“Understanding or inferring of another’s intentions, feelings and beliefs is a hallmark of human social cognition,” says Sasha Ondobaka, James Kilner, and Karl Friston in their paper, “The role of interoceptive inference in theory of mind “(Theory of Mind). Interoception has been described as a cognitive ability to infer the mental states (intentions and beliefs) of others, through processing of their physical appearance and overt behaviour (e.g. clothes, bodily and facial expressions).” 

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Interoception helps us to react better in external triggers

How much easier must it be to process the physicality of others when you are fully in tune with your own?

To follow the external rhythms of other people when you are perfectly in sync with your internal rhythms?

If you hold your breath, after a few seconds, your body will start to suggest, hey, maybe we should take a breath. Soon, that suggestion will become a compulsion. You’ll have to take a breath, because if you don’t, you’ll pass out.

Apply that same principle to social interaction:

Someone asks you what you think of their shirt. It’s ugly, so you say so. Their face contracts, maybe they get a little red, they look away from you. Your social brain might suggest you apologize or compliment their pants to balance things out. If you stand there in silence, maybe that suggestion will turn into a compulsion: you’ll blurt something out, just to change the reaction you cause in the other person.

That physical compulsion, the sinking feeling in our stomachs when we know we’ve done something wrong or hurt someone, that’s interoception, too.

(Don’t try that experiment with the shirt at home, by the way.)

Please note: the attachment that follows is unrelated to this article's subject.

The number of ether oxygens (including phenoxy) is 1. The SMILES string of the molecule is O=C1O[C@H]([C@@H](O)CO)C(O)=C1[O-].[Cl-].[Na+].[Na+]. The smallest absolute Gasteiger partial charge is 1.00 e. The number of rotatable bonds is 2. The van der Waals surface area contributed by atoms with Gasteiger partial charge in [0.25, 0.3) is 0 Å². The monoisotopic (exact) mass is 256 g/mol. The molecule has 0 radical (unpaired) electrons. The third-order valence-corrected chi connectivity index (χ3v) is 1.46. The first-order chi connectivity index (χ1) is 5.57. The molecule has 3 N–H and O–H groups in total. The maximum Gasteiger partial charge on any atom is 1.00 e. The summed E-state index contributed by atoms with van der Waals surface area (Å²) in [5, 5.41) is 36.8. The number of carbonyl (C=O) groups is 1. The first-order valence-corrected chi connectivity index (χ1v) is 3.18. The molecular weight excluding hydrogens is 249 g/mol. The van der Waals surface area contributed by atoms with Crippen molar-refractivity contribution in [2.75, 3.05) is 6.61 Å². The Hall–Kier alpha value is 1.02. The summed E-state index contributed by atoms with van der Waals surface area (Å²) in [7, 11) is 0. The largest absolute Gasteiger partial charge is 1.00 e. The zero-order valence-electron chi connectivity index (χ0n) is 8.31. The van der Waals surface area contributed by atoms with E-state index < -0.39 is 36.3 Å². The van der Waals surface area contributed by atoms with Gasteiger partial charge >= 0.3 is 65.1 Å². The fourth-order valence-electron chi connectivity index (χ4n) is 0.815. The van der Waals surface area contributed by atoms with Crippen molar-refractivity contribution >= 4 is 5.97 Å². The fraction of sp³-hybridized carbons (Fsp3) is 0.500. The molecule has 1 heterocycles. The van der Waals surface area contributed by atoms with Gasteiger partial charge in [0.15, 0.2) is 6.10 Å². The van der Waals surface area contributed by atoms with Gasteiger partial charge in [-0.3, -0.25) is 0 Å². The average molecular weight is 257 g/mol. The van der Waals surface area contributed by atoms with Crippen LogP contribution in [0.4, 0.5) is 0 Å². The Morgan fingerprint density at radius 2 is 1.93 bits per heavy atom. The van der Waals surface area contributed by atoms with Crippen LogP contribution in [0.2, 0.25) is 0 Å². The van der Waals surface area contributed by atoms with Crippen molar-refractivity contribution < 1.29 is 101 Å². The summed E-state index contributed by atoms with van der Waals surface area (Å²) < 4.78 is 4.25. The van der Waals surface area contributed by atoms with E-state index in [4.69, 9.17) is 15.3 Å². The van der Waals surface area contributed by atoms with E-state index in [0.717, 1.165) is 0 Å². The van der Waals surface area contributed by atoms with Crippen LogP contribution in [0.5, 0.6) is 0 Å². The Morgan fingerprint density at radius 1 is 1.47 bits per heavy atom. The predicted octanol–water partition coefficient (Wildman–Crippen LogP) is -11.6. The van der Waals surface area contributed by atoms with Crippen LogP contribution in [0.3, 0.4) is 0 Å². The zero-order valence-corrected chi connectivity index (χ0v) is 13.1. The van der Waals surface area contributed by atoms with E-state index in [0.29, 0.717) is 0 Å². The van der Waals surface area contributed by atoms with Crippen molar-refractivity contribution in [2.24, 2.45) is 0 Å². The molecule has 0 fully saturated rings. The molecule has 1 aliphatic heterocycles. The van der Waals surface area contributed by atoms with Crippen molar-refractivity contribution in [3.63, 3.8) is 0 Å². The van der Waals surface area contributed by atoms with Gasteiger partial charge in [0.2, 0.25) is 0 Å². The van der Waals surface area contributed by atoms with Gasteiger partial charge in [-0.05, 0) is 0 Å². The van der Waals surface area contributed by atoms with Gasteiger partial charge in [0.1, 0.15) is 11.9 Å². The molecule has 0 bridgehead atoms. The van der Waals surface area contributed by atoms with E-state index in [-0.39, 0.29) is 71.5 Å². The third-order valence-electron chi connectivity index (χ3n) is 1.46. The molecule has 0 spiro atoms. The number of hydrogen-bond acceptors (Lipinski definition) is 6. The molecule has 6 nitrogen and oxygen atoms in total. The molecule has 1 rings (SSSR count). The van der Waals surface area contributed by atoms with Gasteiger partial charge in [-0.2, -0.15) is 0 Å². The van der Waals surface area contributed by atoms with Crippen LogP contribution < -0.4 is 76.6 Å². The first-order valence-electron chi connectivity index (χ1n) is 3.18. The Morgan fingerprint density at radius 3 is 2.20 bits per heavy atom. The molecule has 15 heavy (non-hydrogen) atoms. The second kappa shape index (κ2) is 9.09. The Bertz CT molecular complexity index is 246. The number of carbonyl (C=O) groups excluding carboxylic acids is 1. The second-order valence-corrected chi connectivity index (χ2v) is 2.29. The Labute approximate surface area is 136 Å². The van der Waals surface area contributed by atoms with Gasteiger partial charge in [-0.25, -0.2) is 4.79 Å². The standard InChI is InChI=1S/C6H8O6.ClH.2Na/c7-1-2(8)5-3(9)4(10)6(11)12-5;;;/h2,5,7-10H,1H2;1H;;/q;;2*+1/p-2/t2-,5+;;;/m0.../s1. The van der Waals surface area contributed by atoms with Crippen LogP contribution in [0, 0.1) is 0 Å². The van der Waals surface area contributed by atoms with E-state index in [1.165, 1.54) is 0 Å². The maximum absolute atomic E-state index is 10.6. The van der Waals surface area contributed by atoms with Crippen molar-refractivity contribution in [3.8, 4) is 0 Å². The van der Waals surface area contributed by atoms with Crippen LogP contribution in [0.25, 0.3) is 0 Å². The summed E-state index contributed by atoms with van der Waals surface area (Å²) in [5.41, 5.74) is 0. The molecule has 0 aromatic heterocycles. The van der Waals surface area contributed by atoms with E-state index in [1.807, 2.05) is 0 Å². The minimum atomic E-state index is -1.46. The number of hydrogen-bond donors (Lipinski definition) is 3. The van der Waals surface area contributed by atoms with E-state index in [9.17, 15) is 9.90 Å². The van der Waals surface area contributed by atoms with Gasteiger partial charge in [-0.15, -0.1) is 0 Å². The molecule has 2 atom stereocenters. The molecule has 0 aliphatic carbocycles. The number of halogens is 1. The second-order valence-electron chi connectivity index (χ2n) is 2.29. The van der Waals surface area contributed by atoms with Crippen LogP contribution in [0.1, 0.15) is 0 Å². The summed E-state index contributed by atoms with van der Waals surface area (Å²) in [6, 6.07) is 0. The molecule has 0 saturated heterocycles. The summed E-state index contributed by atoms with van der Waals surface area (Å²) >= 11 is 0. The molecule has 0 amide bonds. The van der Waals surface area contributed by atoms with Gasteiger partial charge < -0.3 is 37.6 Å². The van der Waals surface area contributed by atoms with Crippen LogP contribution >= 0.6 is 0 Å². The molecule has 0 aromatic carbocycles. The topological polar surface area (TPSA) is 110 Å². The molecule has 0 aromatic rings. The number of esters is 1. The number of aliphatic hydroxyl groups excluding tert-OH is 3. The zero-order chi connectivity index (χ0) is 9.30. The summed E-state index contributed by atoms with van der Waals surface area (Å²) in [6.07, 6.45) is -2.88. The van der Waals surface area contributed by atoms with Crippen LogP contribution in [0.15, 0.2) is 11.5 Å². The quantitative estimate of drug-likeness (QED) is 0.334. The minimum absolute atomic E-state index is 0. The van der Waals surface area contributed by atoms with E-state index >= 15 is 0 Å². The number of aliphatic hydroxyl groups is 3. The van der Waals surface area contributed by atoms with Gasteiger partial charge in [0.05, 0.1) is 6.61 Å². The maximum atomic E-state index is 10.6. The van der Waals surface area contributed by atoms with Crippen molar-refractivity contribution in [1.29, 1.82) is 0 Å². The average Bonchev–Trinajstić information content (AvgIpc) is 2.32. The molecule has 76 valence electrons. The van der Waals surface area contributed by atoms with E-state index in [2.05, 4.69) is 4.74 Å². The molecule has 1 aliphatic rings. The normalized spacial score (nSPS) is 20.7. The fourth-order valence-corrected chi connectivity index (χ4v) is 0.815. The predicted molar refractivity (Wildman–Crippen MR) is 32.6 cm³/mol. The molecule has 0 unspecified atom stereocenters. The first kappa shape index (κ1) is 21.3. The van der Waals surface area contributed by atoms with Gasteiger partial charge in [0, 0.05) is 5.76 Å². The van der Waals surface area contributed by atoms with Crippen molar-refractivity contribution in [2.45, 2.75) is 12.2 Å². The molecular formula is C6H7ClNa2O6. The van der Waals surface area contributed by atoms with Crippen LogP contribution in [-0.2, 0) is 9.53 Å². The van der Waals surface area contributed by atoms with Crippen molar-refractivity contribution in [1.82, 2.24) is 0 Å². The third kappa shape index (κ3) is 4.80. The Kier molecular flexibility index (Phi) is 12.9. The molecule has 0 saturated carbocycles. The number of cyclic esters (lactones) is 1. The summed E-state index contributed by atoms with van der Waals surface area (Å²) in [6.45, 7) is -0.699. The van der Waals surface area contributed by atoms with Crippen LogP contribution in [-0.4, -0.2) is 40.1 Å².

Often the physical feelings associated with our emotions cause us to panic. Someone cuts us off in traffic and we let our emotions rise with our heart rate. We yell out the window because it feels like the right thing to do is to release the anger we’re feeling inside. But ‘feeling’ isn’t fantastical, it’s physical, and understanding why we feel the way we do can help us control and shape our responses to those feelings.

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How can we improve our interoception skills?

So how can we control those feelings? As with everything worth doing, it takes time. Breath control is key–how many times has someone told you to “take a deep breath” when you’re stressed or upset? 

A quick physical inventory can be invaluable in emotional situations:

  • Are my shoulder tense?
  • Is my breathing quick and shallow?
  • Are my knees locked?
  • Am I on the balls of my feet or back on my heels?

Making small physical adjustments doesn’t just provide a physical benefit, the act of turning your focus inward slows down your thinking and might keep you from sending that angry email.

The Muse heart meditation experience can help you get in tune with your internal rhythm by playing your own heartbeat back to you in real-time. As part of a regular meditation practice, along with a physical inventory, the heart experience will allow you to get more in touch with your heart, and your other internal rhythms, than ever before. In time, the heart meditation experience will help you control your heart rate which is the first step in a greater understanding of interoception.

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For more on interoception, and how an awareness of it can help us in our everyday lives, take a look at this article in Psychology Today or this piece about the 8 senses.